The educational agenda is key, although the mantle is worn lightly. Most of our users are the general public and have no formal education agenda of their own but our aim is to ensure that, while they are having a good time at the museum, they are able to benefit from our learning agendas.
Some users, of course, have a more formal learning agenda and our aim is to provide a range of educational services for them. These more specialist services are described in detail below.
To deliver its mission, the NRM focuses on four key objectives:
Caring for and giving public access to collections
Operating a leading international museum, providing a compelling visitor experience
Providing relevant programmes and services for the widest range of learners
Providing education, interpretative and curatorial services for diverse audiences nationwide away from York

In practice, each of these activities overlaps the others but the headings provide us with a useful framework in which the Museum's planning and delivery of its activities takes place.
Following a description of the site and of some of the key objects in our collections, the rest of this article explores each of these functions.

Site Description

The NRM site is based on a number of former railway buildings, although several have been very much rebuilt to meet the needs of their new role.
The Museum's Great Hall and adjacent Works complex are housed in what was the main steam locomotive maintenance depot in York. At one time, this building, erected by the North Eastern Railway (NER) in the early 20th century, housed no less than four turntables and their associated storage tracks, providing undercover housing for more than 100 locomotives. Part of the building was converted into a straight-tracked diesel maintenance depot and this subsequently became what is now the Works, housing the Warehouse collections centre and the Museum's conservation workshops.
The main part of the building, which served as a steam depot until 1967, still retains one turntable in the 10,000-m ² Great Hall. The turntable is one of the Museum's most attractive features for the public. This wonderful object, once commonplace on our railway system but now very rare in Britain, provides visitors with a twice-daily spectacle when it is demonstrated.
Both the Great Hall and The Works buildings have been very largely reconstructed and retain only the ground plan to indicate their former use. By contrast, the Museum's other large display space, the Station Hall, retains much of its atmosphere as a former railway freight depot dating from the 1880s. Its long parallel platforms have the atmosphere of a terminal passenger station, although the building served for freight purposes during its working life. The railway atmosphere of the Station Hall is in contrast to the rather more clinical atmosphere of the Great Hall. The two are separated by Leeman Road, named after George Leeman, the NER Chairman when York's magnificent curved station was constructed under Thomas Prosser's overall roof in the 1870s.
In effect, the NRM operates on two separate sites divided by Leeman Road but linked by an underground passageway. This is not an ideal arrangement and results from the Museum's steady expansion over the years. The York Central redevelopment plan for the area around the Museum envisages rerouting Leeman Road, providing the Museum with a unified site, but it will be some time before this is achieved.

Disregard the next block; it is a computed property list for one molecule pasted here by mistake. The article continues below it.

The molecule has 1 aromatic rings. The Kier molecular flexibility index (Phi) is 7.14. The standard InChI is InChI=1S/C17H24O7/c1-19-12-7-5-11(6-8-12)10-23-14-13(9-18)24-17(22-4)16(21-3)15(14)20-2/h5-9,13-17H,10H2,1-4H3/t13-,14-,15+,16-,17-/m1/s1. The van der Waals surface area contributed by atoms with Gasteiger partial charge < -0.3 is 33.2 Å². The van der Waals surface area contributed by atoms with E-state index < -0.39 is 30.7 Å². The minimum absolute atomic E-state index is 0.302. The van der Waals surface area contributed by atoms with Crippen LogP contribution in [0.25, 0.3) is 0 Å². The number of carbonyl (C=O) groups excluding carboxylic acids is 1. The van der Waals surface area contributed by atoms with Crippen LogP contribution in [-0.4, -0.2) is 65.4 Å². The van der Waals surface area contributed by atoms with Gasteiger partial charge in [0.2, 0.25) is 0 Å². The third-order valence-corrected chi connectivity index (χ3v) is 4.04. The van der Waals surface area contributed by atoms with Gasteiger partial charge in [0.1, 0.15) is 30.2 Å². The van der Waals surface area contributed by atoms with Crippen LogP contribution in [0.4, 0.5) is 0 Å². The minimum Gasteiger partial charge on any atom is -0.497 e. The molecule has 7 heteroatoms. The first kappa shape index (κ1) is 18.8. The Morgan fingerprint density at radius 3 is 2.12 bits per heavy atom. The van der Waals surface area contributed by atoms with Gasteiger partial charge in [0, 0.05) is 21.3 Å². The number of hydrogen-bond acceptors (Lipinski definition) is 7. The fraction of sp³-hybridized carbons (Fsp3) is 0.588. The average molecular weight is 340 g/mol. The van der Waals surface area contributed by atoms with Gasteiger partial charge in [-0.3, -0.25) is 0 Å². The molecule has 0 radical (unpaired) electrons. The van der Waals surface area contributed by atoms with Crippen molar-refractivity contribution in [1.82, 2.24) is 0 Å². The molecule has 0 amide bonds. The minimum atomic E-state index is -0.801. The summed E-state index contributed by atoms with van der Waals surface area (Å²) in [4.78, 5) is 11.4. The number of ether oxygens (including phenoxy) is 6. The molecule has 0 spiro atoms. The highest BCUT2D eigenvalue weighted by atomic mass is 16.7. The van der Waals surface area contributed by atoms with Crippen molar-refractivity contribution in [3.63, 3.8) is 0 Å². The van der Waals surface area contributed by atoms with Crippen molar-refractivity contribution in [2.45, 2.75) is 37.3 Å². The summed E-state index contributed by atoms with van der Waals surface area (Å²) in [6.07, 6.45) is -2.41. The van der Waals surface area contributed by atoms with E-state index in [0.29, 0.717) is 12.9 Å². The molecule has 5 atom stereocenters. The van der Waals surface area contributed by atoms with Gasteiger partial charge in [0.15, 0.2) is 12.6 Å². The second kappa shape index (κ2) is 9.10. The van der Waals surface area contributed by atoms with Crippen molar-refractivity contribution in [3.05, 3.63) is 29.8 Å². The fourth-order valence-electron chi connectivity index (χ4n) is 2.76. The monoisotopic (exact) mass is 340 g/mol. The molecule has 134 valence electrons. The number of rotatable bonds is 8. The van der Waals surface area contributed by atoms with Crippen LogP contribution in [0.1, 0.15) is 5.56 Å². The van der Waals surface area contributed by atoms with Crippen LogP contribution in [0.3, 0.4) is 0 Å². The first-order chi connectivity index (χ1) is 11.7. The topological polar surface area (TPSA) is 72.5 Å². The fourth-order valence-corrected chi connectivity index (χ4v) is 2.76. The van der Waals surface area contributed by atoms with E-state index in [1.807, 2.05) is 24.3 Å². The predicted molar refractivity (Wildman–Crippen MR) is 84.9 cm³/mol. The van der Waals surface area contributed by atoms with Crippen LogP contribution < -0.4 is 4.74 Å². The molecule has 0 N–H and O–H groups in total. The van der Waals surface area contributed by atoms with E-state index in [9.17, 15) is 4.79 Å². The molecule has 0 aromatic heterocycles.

Photo: The Great Hall of the National Railway Museum, converted from a former locomotive maintenance depot in 1975

Some Key Objects

Because the NRM was formed by combining the rail collections of BR and the Science Museum, the material covers incredible breadth. For example, the Science Museum acquired the remains of Stephenson's Rocket (built in 1829) when the museum was first set up in 1857, but Rocket is by no means the oldest locomotive in the collection.
Agenoria, built by Raistrick, and Sanspareil by Hackworth—both built in the same year as Rocket. Stephenson's Locomotion (1825), and Hedley's Puffing Billy (1812) are in the National Collection at York, Shildon, Darlington and the Science Museum in London, respectively. The collection also includes working replicas of Rocket and Sanspareil demonstrated regularly at York and Shildon.
A small number of locomotives from the first days of maturity in the railway industry are to be found, such as Cornwall, Francis Trevithick's express locomotive (1846) and Coppernob, a Bury bar-framed locomotive of the same year. But the period from the late 1840s to the 1870s is not a strong point of the collection. The novelty of the early railways had worn off by this time and companies were not inspired to preserve their locomotives from this period. It is museums in continental Europe where the best examples of British types from this period are to be found.
After the 1870s, the locomotive collection is strong. Some of these engines remained in operation until the 1930s or even after WWII, and their historic importance ensured their preservation. The 20th century collection is equally strong. The GWR's City of Truro (1903) was first preserved in 1933 and has operated regularly since then. Today, it is the oldest locomotive licensed to operate over Network Rail's main lines. In recent years, its main-line operations have been eclipsed by those of the Flying Scotsman (1922), Britain's first successful Pacific type. This locomotive is unique because it was purchased in 2004 for the museum after nearly 40 years in private ownership. Today, as perhaps Britain's most famous locomotive, it forms the flagship of the Museum's collection, exceeding even Mallard (1938) in public popularity. Mallard still holds the world record of just more than 200 kph for steam locomotives established when the engine was new. In the Museum, it stands beside the Series 0 Bullet Train from Japan, representing the new type of railway that moved the technology forward in the latter years of the 20th century.